Democrats such as Elizabeth Warren had their eye on business and the working class during the first 2020 presidential primary debate in Miami.2020 Electionsread more
The issue over health insurance marked the first stark divide among the candidates, and sparked a heated back-and-forth between many of the candidates on stage.Politicsread more
Huawei's legal chief told CNBC that the company makes "solutions for civil use."Technologyread more
Four candidates mentioned China — but none of the Democratic contenders brought up trade in the debate.Politicsread more
In a strategy to draw attention away from Wednesday's Democratic debate, President Donald Trump's reelection campaign bought out YouTube's "masthead," the leading...2020 Electionsread more
The Federal Aviation Administration said on Wednesday that is has found an issue with the Boeing 737 Max that the manufacturer must address before it lifts the grounding...Airlinesread more
The collapse of the deal potentially ended Sinclair's hopes of building a national conservative-leaning TV powerhouse that might have rivaled Fox News.Mediaread more
Huawei legal chief Song Liuping told CNBC that the company is in the "early phase" of talks with Verizon over paying royalties.Technologyread more
Virginia Sen. Mark Warner breaks down the idea behind a bipartisan bill he introduced to provide more transparency in Big Tech.Technologyread more
Tesla is working on new battery cell designs, and a way to make their own cells, with R&D teams in a lab near its car plant in Fremont, California.Technologyread more
Wi-Fi 6 will be the next-generation wireless standard. Along with 5G, it will represent the next big shift in connectivity and data, said Irving Tan, senior vice president and...Shaping the futureread more
While Irma has subsided to a post-tropical storm, the path of destruction left behind means victims' need for assistance is only beginning.
The massive storm's raging winds and tidal surge demolished homes and buildings in many parts of Florida. More than 5 million are without power in that state, and federal officials say weeks could pass before it gets restored in some areas. More than 200,000 people remain in shelters.
Major damage also has been reported among the Caribbean islands that were in Irma's path, including Barbuda where 95 percent of buildings are destroyed.
Between charities and crowdfunding sites, there's no shortage of ways to donate money to help people whose lives have been turned upside down, whether on U.S. soil or elsewhere.
If you already have a favorite charity, find out if it's providing the specific aid you want to support (i.e., emergency shelters, post-trauma counselling, health care, etc.). Remember that if you see a solicitation for donations on social media, don't commit your money until you make sure the group seeking your support is legit. You can do that at sites like CharityNavigator, CharityWatch or Guidestar.
The Federal Trade Commission also recommends avoiding charities that seem to have sprung up overnight. Some are scams. And even if they are not, their quick formation could mean they really don't have the infrastructure in place to be effective.
Additionally, the FTC urges giving directly to the nonprofit instead of through a paid fundraiser. Professional fundraisers get a percentage — sometimes more than 50 percent — of your donation.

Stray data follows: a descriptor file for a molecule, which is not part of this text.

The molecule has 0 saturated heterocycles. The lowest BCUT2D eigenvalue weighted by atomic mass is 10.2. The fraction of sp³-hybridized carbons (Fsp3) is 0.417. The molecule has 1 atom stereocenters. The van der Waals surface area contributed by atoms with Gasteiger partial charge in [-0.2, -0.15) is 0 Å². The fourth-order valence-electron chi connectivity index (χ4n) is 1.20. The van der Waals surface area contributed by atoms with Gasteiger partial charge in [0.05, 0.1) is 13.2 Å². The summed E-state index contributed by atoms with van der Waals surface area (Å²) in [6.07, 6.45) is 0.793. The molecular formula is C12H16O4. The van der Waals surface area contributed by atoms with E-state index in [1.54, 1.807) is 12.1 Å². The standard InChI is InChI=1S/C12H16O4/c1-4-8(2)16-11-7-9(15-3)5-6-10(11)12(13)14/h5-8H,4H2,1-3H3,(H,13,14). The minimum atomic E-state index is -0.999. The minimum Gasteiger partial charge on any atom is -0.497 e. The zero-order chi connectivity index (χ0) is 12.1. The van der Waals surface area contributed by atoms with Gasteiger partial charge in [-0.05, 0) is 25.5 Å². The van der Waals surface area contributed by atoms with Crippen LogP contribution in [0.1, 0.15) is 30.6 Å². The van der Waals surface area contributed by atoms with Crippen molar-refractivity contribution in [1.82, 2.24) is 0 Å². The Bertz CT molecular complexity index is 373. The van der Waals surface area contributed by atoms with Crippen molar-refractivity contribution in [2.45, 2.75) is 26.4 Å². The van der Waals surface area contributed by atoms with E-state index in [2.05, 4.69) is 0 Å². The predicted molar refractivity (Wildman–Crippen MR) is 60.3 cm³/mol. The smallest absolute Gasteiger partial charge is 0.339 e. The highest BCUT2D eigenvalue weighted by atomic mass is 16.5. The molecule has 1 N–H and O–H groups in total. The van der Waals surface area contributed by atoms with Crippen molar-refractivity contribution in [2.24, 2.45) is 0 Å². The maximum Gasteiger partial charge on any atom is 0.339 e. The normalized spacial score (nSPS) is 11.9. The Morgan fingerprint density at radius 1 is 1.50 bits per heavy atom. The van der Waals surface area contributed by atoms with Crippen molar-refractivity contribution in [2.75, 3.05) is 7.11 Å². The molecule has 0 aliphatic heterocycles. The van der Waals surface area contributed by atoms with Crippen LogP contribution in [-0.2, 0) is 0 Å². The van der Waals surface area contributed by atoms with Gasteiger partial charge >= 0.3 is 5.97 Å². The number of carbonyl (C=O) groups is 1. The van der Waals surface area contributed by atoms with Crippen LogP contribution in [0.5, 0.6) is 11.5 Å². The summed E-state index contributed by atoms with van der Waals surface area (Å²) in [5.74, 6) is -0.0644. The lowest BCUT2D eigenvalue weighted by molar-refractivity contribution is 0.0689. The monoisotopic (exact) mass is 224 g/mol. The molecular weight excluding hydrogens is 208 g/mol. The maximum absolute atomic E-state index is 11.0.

Alternatively, CharityNavigator has released a list of its highly rated organizations that are providing relief to Irma victims and will continue updating it.
Also remember that donations to qualified nonprofit groups generally are tax-deductible if you itemize your return instead of taking the standard deduction, so keep your receipts.
Here is a sampling of charities dedicating resources to Irma victims (many of which also continue to assist people in Texas in the aftermath of Hurricane Harvey):
1. The American Red Cross already has volunteers assisting in the Caribbean islands and Florida with more on the way. You can visit the organization's website or call 1-800-RED CROSS to make a donation. Alternatively, you can text "IRMA" to 90999 to donate $10.
2. Catholic Relief Services, which will use donations to help provide shelter, water and critical supplies like hygiene kits to storm victims in the Caribbean, is taking donations though its website. Or, you can call 877-435-7277.
3. Save The Children, which has assisted in the Caribbean and is deploying teams and supplies to Florida geared toward children and families worst affected by the storm, is accepting donations via its website. Or, you can text "IRMA" to 20222 to make a $10 donation.
4. Direct Relief, an organization that is providing emergency medical supplies and resources to communities affected by Irma, is accepting donations on its website or by phone (1-805-964-4767).
5. Habitat for Humanity International will help with post-disaster recovery efforts, including the repair of damaged homes construction of new affordable houses. The group also is helping families affected by Harvey. Donations can be made on its website or by calling 1-800-HABITAT.
6. World Hope International is accepting donations on its website. The money will be used to purchase emergency supplies and equipment for the storm recovery.
7. GlobalGiving, a crowdfunding site for charitable giving, has started a relief fund dedicated to Irma victims. You can donate through its website or text IRMA to 80100 to donate $10.
8. GoFundMe, another crowdfunding site, has a dedicated area on its website for Irma-related fundraising campaigns. You can choose from one of hundreds of individual campaigns on the webpage or donate to the Direct Impact Fund, whose donations get distributed among verified campaigns to help victims of Irma. GoFundMe donations are guaranteed to end up in the right place or donors get their money back.